This article provides tips about the pitfalls and advice that will help you to make your first process mining project as successful as it can be. By Anne Rozinat, Fluxicon & Frank van Geffen, Rabobank. Process Mining is much more than the automatic drawing of process models.
Process mining is on the rise.
By using Process mining, organizations can see how their processes really operate .
The results are amazing new insights about these processes that cannot be obtained in any other way.
However, there are a few things that can go wrong. In this article, Frank van Geffen and Anne Rozinat give you tips about the pitfalls and advice that will help you to make your first process mining project as successful as it can be.
Process mining doesn’t usually begin as a top-down initiative. Typically, there are a few enthusiastic people who want to do something with it. When they start a process mining initiative within their organization, they need to bypass the following classic pitfalls.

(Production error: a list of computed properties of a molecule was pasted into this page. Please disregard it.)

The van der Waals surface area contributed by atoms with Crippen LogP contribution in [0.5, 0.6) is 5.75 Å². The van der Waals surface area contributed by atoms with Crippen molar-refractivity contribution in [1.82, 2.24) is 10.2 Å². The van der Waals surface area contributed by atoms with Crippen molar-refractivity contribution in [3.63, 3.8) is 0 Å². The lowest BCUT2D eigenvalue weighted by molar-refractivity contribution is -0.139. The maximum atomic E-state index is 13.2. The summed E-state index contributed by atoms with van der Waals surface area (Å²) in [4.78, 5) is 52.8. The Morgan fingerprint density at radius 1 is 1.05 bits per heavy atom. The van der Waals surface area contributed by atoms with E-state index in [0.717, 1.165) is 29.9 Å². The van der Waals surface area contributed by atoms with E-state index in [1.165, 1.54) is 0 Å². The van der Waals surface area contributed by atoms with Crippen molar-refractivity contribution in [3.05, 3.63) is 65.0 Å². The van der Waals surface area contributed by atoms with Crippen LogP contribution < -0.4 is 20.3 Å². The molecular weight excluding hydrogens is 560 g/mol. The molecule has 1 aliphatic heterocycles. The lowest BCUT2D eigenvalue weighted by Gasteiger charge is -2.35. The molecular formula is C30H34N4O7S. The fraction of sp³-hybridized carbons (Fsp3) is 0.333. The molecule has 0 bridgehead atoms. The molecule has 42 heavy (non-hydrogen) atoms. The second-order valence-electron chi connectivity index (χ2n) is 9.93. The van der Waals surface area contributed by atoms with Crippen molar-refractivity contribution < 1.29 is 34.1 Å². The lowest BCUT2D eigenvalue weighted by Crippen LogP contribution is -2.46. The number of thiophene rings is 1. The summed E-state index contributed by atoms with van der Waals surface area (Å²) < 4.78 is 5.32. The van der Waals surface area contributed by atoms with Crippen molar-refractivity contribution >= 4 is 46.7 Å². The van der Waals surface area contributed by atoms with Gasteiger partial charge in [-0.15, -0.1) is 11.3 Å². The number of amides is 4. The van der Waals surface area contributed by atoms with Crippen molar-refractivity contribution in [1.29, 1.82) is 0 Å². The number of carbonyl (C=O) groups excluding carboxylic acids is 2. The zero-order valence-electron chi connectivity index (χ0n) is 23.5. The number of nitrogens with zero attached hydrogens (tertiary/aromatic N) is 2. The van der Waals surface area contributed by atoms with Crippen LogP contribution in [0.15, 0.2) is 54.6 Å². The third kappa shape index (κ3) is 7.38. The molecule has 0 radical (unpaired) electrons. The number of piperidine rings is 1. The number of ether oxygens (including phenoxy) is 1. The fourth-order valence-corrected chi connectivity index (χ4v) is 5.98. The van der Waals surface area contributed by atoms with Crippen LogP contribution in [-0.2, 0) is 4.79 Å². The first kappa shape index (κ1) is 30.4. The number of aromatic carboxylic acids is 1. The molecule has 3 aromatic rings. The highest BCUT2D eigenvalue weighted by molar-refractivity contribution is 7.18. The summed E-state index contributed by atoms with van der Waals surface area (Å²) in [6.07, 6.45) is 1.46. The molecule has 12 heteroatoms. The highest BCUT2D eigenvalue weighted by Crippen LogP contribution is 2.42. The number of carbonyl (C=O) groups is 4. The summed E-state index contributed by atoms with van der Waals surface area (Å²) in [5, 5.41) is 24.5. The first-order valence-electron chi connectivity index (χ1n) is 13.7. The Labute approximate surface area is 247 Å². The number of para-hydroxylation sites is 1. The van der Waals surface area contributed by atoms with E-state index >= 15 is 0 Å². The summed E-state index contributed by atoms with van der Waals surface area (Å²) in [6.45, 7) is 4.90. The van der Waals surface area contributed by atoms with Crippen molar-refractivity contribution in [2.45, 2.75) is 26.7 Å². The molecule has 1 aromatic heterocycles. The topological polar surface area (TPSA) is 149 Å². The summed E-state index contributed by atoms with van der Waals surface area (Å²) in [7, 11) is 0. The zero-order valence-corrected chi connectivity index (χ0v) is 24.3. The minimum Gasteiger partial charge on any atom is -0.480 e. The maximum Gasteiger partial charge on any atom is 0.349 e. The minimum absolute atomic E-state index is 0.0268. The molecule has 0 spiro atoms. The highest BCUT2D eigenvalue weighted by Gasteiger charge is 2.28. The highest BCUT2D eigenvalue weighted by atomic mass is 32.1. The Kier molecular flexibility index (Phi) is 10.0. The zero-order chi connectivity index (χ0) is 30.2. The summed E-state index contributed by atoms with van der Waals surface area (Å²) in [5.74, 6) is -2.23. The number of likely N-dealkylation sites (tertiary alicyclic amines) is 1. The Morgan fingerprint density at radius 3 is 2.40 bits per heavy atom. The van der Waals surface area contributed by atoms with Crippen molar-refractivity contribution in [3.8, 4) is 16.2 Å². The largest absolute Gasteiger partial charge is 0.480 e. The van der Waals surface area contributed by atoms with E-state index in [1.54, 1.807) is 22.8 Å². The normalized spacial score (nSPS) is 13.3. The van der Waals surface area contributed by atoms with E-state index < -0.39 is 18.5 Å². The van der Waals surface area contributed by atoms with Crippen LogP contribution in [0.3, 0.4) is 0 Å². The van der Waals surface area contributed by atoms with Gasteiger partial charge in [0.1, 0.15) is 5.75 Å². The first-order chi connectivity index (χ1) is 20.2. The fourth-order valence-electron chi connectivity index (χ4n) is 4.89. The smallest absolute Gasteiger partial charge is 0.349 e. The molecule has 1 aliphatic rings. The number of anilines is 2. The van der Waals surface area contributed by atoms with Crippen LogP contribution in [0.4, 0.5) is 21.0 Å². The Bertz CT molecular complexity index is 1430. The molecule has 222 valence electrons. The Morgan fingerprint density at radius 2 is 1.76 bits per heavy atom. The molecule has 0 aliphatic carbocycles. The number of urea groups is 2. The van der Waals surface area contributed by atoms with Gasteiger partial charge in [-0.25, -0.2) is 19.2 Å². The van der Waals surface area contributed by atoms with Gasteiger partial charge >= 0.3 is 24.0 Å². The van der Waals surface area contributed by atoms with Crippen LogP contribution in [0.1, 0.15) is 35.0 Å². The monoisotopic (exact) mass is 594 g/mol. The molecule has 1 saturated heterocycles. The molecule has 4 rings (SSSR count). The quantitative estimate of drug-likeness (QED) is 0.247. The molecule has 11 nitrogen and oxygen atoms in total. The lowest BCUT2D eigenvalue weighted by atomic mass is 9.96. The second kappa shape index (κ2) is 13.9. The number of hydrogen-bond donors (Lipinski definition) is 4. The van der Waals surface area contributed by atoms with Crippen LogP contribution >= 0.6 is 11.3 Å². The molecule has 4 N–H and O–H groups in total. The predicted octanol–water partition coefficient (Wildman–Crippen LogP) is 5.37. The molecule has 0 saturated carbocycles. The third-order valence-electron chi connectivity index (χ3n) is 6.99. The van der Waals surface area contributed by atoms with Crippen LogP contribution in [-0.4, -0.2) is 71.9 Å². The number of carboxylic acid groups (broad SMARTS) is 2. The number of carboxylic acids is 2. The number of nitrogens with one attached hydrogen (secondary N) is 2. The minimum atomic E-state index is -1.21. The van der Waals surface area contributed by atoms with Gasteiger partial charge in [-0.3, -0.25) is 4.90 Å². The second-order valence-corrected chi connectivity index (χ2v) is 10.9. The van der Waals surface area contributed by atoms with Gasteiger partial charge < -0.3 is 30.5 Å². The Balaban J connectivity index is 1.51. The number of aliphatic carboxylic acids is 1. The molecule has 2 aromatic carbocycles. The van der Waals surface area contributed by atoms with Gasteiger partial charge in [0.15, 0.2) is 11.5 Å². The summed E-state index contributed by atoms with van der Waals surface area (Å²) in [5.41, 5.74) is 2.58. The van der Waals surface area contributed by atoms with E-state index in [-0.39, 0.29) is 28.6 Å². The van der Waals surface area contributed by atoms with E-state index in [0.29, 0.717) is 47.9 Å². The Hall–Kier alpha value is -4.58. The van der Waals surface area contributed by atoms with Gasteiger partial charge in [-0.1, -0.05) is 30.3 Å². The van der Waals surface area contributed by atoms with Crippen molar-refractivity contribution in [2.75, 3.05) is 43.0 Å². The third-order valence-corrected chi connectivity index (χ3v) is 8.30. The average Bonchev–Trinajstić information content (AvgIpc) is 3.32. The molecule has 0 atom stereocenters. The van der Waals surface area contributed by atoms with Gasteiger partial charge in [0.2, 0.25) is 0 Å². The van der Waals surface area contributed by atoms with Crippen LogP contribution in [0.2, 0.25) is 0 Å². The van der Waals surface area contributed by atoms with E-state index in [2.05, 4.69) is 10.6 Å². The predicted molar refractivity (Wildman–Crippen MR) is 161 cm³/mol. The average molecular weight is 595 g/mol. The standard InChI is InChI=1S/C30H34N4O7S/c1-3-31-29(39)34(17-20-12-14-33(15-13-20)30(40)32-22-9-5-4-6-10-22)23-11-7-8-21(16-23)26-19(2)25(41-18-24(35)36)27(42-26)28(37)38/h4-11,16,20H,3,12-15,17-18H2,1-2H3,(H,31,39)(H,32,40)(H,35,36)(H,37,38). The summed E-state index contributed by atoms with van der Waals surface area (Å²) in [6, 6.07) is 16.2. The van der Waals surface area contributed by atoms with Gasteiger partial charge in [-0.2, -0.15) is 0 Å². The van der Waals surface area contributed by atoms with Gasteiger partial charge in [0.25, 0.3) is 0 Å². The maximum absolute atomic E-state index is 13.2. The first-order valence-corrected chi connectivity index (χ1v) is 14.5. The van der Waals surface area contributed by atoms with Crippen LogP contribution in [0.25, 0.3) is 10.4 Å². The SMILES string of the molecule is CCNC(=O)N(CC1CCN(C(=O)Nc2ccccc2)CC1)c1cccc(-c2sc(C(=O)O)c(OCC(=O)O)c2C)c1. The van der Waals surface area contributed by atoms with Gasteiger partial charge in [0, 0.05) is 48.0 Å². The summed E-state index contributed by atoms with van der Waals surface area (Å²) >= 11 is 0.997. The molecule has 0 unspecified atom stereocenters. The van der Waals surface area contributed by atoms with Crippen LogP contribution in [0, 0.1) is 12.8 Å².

First of all: Being too fascinated with the technology itself can lead to an inability to show the added value from a business perspective.
Secondly: An unrealistic image of the data availability, coming from the promise of Big Data, can lead to overblown expectations. And the third pitfall: Due to a wrong understanding of what process mining can do, the first project is often too ambitious in scope.
Too much is being promised and it takes too long before the first results can be shown. This undermines the belief within the business that process mining produces a good ROI. A failed project then not only leads to a decrease in the entrepreneurial and innovative spirit among the process mining enthusiasts, but there is also the risk that process mining will not be picked up again in a new project for years.